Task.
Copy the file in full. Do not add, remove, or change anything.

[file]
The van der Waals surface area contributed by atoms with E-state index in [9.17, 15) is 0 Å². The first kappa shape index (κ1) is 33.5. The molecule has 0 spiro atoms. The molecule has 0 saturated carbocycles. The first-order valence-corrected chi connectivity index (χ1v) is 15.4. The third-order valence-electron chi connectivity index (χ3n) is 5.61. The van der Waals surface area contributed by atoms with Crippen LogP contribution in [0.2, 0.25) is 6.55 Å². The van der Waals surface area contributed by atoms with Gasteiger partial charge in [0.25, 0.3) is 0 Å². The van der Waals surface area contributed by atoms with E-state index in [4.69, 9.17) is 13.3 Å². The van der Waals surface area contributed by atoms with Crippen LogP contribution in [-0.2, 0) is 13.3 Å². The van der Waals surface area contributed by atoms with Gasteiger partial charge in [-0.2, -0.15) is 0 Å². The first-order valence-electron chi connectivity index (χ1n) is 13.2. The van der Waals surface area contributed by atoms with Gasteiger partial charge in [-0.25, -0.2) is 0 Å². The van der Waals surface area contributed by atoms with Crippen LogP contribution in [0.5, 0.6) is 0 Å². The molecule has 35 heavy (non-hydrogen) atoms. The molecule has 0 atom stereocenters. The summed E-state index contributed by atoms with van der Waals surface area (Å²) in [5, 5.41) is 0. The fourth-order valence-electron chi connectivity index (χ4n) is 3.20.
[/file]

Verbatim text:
The van der Waals surface area contributed by atoms with E-state index in [9.17, 15) is 0 Å². The first kappa shape index (κ1) is 33.5. The molecule has 0 spiro atoms. The molecule has 0 saturated carbocycles. The first-order valence-corrected chi connectivity index (χ1v) is 15.4. The third-order valence-electron chi connectivity index (χ3n) is 5.61. The van der Waals surface area contributed by atoms with Crippen LogP contribution in [0.2, 0.25) is 6.55 Å². The van der Waals surface area contributed by atoms with Gasteiger partial charge in [0.25, 0.3) is 0 Å². The van der Waals surface area contributed by atoms with E-state index in [4.69, 9.17) is 13.3 Å². The van der Waals surface area contributed by atoms with Crippen LogP contribution in [-0.2, 0) is 13.3 Å². The van der Waals surface area contributed by atoms with Gasteiger partial charge in [-0.2, -0.15) is 0 Å². The first-order valence-electron chi connectivity index (χ1n) is 13.2. The van der Waals surface area contributed by atoms with Gasteiger partial charge in [-0.25, -0.2) is 0 Å². The van der Waals surface area contributed by atoms with Crippen LogP contribution in [0.5, 0.6) is 0 Å². The molecule has 35 heavy (non-hydrogen) atoms. The molecule has 0 atom stereocenters. The summed E-state index contributed by atoms with van der Waals surface area (Å²) in [5, 5.41) is 0. The fourth-order valence-electron chi connectivity index (χ4n) is 3.20.